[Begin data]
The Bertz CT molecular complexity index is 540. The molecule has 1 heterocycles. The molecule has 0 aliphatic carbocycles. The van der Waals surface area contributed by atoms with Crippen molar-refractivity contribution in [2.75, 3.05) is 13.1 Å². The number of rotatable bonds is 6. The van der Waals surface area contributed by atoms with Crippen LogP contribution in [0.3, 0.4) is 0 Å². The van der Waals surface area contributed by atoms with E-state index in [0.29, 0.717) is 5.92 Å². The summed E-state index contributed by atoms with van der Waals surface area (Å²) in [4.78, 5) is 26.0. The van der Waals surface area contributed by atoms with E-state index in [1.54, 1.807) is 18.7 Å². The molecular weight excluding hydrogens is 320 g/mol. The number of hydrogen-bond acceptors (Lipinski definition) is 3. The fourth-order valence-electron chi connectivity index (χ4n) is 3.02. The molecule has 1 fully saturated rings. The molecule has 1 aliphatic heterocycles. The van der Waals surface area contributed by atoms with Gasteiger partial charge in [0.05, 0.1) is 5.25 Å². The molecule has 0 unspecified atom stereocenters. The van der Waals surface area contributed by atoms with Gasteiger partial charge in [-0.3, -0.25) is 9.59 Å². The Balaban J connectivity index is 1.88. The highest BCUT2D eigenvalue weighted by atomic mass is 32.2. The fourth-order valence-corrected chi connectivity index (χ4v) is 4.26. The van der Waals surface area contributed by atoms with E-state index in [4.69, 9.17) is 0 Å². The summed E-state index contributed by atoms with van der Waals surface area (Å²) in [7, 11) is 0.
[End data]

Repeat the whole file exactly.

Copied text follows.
The Bertz CT molecular complexity index is 540. The molecule has 1 heterocycles. The molecule has 0 aliphatic carbocycles. The van der Waals surface area contributed by atoms with Crippen molar-refractivity contribution in [2.75, 3.05) is 13.1 Å². The number of rotatable bonds is 6. The van der Waals surface area contributed by atoms with Crippen LogP contribution in [0.3, 0.4) is 0 Å². The van der Waals surface area contributed by atoms with E-state index in [0.29, 0.717) is 5.92 Å². The summed E-state index contributed by atoms with van der Waals surface area (Å²) in [4.78, 5) is 26.0. The van der Waals surface area contributed by atoms with E-state index in [1.54, 1.807) is 18.7 Å². The molecular weight excluding hydrogens is 320 g/mol. The number of hydrogen-bond acceptors (Lipinski definition) is 3. The fourth-order valence-electron chi connectivity index (χ4n) is 3.02. The molecule has 1 fully saturated rings. The molecule has 1 aliphatic heterocycles. The van der Waals surface area contributed by atoms with Gasteiger partial charge in [0.05, 0.1) is 5.25 Å². The molecule has 0 unspecified atom stereocenters. The van der Waals surface area contributed by atoms with Gasteiger partial charge in [-0.3, -0.25) is 9.59 Å². The Balaban J connectivity index is 1.88. The highest BCUT2D eigenvalue weighted by atomic mass is 32.2. The fourth-order valence-corrected chi connectivity index (χ4v) is 4.26. The van der Waals surface area contributed by atoms with E-state index in [4.69, 9.17) is 0 Å². The summed E-state index contributed by atoms with van der Waals surface area (Å²) in [7, 11) is 0.